On 14th October Royal Mail issued the first ever set of special stamps to honour eight former British Prime Ministers of the past 200 years.
Together they create an intriguing snapshot of Britain’s political history over the last 250 years.
Margaret Thatcher, Baroness Thatcher of Kesteven, 1st Class Stamp:
Nicknamed the ‘Iron Lady’, Thatcher was Britain’s first female Prime Minister. She was elected MP for Finchley in 1959 and entered Downing Street in 1979. As Prime Minister she won three elections and implemented policies that became known as Thatcherism.
Harold Wilson, Lord Wilson of Rievaulx, 1st Class Stamp:
He first became Prime Minister 50 years ago and went on to win three further general elections, making him the only Prime Minister in the modern era to have won four general elections. As Prime Minister he implemented social reforms in many areas including education, health, housing and child poverty.
Clement Attlee, 1st Earl Attlee, 1st Class Stamp:
As the winner of the 1945 landslide election Attlee was the first head of a majority Labour government. Under his leadership Labour launched the National Health Service, extended unemployment insurance, and nationalised the railways.
Sir Winston Churchill, 1st Class Stamp:
Churchill famously led Britain to victory during the Second World War. He served as Conservative Prime Minister twice – from 1940-1945 and 1951-1955. He was known for his rousing speeches and quotations, including the iconic ‘We Shall Fight on the Beaches’ in 1940. Churchill was awarded the Nobel Prize in Literature in 1953.
William Ewart Gladstone, 97p Stamp:
Dubbed the ‘Grand Old Man’ of Victorian politics, Gladstone was Prime Minister for four separate periods – more than any other Prime Minister. During this time he reformed the army and civil service, extended voting rights and introduced the first national system of primary education.
Sir Robert Peel, 2nd Baronet, 97p Stamp:
During his time as Prime Minister Peel founded the Metropolitan Police Force and put through legislation allowing Catholics to become MPs. Other landmark legislation included the Mines Act of 1842 that banned the employment of women and children underground, and The Factory Act of 1844 that limited working hours for children and women in factories.
Charles Grey, 2nd Earl Grey, 97p Stamp:
Grey led the Whigs for almost 30 years, and was Prime Minister for just 4. During this time he passed the the ‘Great’ Reform Act of 1832 to reform the electoral system and abolished slavery throughout the British Empire with the Slavery Abolition Act of 1833.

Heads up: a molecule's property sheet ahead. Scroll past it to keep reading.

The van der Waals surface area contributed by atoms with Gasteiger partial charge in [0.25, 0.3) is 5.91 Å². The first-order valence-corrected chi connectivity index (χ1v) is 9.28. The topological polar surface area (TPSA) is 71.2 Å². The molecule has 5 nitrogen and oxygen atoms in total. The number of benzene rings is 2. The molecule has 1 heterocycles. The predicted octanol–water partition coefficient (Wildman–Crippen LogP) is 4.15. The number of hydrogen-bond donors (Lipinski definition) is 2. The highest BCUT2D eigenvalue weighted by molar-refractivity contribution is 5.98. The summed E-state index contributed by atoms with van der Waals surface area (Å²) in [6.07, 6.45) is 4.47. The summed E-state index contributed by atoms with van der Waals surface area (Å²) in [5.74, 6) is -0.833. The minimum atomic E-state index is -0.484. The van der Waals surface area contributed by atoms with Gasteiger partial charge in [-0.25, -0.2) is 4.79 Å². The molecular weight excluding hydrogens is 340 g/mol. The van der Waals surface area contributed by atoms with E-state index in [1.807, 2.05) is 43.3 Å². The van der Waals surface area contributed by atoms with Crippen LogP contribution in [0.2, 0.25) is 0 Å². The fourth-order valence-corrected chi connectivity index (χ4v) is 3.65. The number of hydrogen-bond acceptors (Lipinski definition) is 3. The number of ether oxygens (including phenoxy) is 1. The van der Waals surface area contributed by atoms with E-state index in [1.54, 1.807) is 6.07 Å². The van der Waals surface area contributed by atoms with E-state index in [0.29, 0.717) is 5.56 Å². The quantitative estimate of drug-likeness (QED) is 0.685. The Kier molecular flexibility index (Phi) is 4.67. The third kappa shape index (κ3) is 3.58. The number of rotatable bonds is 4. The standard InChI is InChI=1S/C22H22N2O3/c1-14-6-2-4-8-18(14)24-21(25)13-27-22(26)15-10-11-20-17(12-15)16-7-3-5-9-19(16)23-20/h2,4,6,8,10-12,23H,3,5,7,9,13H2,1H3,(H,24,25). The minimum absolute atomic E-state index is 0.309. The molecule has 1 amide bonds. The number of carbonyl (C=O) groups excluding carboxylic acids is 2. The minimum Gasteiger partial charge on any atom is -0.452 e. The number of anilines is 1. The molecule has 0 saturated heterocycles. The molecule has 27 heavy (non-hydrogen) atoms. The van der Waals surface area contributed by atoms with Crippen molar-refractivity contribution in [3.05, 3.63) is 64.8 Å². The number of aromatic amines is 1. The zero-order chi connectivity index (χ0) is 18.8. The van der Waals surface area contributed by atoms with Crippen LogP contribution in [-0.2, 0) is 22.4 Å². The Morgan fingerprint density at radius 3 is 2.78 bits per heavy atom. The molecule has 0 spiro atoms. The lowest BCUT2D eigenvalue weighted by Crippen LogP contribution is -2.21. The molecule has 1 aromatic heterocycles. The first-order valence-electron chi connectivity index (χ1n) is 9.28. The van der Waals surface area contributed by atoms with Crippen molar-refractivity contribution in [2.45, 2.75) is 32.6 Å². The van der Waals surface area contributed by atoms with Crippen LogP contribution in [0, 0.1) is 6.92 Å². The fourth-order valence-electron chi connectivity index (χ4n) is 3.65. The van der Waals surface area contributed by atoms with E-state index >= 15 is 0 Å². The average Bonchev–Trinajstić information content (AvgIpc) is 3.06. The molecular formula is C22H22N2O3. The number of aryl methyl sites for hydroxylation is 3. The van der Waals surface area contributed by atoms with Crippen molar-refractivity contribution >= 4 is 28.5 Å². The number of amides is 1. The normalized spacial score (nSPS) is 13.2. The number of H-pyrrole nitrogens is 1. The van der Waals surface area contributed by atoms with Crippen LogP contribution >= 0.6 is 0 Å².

William Pitt the Younger, 97p Stamp:
William Pitt was an MP at 21, Chancellor at 23 and Prime Minister at 24 – making him Britain’s youngest ever Prime Minister. During his time as Prime Minister he led Britain into the Napoleonic Wars, reformed the government of India, and passed the Act of Union between Great Britain and Ireland.
Alongside each stamp you’ll find informative narrative about each Prime Minister. Each stamp is postmarked 14th October 2014 – the first day of issue.
Royal Mail will issue many thousands of stamps but only 495 sets have been earmarked for this unique presentation book.
Whether you loved or loathed her, the fact of the matter is that since her death, demand for Baroness Thatcher memorabilia has rocketed.
A huge amount appeared online just 24 hours after the announcement. Ranging from the downright bizarre to the slightly comical such as toby jugs, key rings and coasters, more genuinely sought-after items such as signed copies of her memoirs, photographs and Christmas cards are also proving popular.
Political memorabilia has always been in high demand and none more so than for Lady Thatcher, Britain’s first and only female PM.
Even before her death, her Northern Ireland “Battle Bus” sold for $26,000 in February this year. Last September, Christie’s sold her one of her trademark jade green wool business suits for £25,000 (they had also sold her famous, if rather unflattering, Spitting Image puppet for just over £2,000 in December 2007).
And if you’re thinking the Iron Lady’s unpopularity among certain factions means less interest and less demand, you couldn’t be more wrong.
The fact she was so controversial during her three consecutive terms as PM at No 10 – due largely to the poll tax, trade unions and the miner’s strike – has only fuelled interest further.
Available while stocks last, a selection of commemoratives, issued to mark the life of Baroness Thatcher, is now available exclusively from The Westminster Collection.